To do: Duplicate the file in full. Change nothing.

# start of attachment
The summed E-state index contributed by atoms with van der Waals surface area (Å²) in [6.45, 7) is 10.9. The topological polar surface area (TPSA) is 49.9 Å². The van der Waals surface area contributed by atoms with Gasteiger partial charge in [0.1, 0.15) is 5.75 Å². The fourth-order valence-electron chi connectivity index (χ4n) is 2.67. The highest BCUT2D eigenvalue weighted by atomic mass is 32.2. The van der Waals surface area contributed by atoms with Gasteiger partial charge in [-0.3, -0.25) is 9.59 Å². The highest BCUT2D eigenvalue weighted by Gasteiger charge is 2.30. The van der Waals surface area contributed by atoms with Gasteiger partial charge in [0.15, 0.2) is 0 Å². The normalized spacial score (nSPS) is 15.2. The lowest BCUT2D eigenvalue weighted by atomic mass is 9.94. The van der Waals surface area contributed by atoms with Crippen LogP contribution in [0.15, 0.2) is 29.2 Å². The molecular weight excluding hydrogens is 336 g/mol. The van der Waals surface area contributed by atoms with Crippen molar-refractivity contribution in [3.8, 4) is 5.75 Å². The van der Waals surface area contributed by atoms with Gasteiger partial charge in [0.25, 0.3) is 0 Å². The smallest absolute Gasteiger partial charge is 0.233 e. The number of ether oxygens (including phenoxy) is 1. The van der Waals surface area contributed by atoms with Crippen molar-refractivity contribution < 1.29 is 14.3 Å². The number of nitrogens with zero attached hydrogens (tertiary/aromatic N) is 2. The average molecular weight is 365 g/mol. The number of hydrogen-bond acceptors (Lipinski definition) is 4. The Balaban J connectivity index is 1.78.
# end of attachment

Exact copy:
The summed E-state index contributed by atoms with van der Waals surface area (Å²) in [6.45, 7) is 10.9. The topological polar surface area (TPSA) is 49.9 Å². The van der Waals surface area contributed by atoms with Gasteiger partial charge in [0.1, 0.15) is 5.75 Å². The fourth-order valence-electron chi connectivity index (χ4n) is 2.67. The highest BCUT2D eigenvalue weighted by atomic mass is 32.2. The van der Waals surface area contributed by atoms with Gasteiger partial charge in [-0.3, -0.25) is 9.59 Å². The highest BCUT2D eigenvalue weighted by Gasteiger charge is 2.30. The van der Waals surface area contributed by atoms with Gasteiger partial charge in [0.15, 0.2) is 0 Å². The normalized spacial score (nSPS) is 15.2. The lowest BCUT2D eigenvalue weighted by atomic mass is 9.94. The van der Waals surface area contributed by atoms with Crippen LogP contribution in [0.15, 0.2) is 29.2 Å². The molecular weight excluding hydrogens is 336 g/mol. The van der Waals surface area contributed by atoms with Crippen molar-refractivity contribution in [3.8, 4) is 5.75 Å². The van der Waals surface area contributed by atoms with Gasteiger partial charge in [0.25, 0.3) is 0 Å². The smallest absolute Gasteiger partial charge is 0.233 e. The number of ether oxygens (including phenoxy) is 1. The van der Waals surface area contributed by atoms with Crippen molar-refractivity contribution < 1.29 is 14.3 Å². The number of nitrogens with zero attached hydrogens (tertiary/aromatic N) is 2. The average molecular weight is 365 g/mol. The number of hydrogen-bond acceptors (Lipinski definition) is 4. The Balaban J connectivity index is 1.78.